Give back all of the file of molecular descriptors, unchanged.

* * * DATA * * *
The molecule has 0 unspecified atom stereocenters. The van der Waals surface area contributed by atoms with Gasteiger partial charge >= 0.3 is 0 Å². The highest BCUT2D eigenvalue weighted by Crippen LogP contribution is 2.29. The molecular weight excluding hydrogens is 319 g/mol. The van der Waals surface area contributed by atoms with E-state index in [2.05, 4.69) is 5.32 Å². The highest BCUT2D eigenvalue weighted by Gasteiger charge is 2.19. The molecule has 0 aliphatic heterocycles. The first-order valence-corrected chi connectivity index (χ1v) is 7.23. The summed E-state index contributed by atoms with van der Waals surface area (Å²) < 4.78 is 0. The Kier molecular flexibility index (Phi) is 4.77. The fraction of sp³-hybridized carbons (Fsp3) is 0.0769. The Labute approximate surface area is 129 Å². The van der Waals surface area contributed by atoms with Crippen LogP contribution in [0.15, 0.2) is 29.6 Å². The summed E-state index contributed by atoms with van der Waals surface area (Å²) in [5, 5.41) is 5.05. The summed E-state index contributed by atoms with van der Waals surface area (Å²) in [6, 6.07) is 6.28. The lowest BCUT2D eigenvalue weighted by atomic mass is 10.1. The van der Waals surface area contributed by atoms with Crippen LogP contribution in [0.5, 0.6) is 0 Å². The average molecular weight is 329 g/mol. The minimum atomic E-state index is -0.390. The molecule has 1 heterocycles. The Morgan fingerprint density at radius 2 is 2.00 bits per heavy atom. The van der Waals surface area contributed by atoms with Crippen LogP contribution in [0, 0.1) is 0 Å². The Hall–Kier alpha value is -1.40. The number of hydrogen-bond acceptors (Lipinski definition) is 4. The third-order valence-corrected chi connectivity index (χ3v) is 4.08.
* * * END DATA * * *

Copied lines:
The molecule has 0 unspecified atom stereocenters. The van der Waals surface area contributed by atoms with Gasteiger partial charge >= 0.3 is 0 Å². The highest BCUT2D eigenvalue weighted by Crippen LogP contribution is 2.29. The molecular weight excluding hydrogens is 319 g/mol. The van der Waals surface area contributed by atoms with E-state index in [2.05, 4.69) is 5.32 Å². The highest BCUT2D eigenvalue weighted by Gasteiger charge is 2.19. The molecule has 0 aliphatic heterocycles. The first-order valence-corrected chi connectivity index (χ1v) is 7.23. The summed E-state index contributed by atoms with van der Waals surface area (Å²) < 4.78 is 0. The Kier molecular flexibility index (Phi) is 4.77. The fraction of sp³-hybridized carbons (Fsp3) is 0.0769. The Labute approximate surface area is 129 Å². The van der Waals surface area contributed by atoms with Crippen LogP contribution in [0.15, 0.2) is 29.6 Å². The summed E-state index contributed by atoms with van der Waals surface area (Å²) in [5, 5.41) is 5.05. The summed E-state index contributed by atoms with van der Waals surface area (Å²) in [6, 6.07) is 6.28. The lowest BCUT2D eigenvalue weighted by atomic mass is 10.1. The van der Waals surface area contributed by atoms with Crippen LogP contribution in [0.5, 0.6) is 0 Å². The average molecular weight is 329 g/mol. The minimum atomic E-state index is -0.390. The molecule has 1 heterocycles. The Morgan fingerprint density at radius 2 is 2.00 bits per heavy atom. The van der Waals surface area contributed by atoms with Crippen LogP contribution in [0, 0.1) is 0 Å². The Hall–Kier alpha value is -1.40. The number of hydrogen-bond acceptors (Lipinski definition) is 4. The third-order valence-corrected chi connectivity index (χ3v) is 4.08.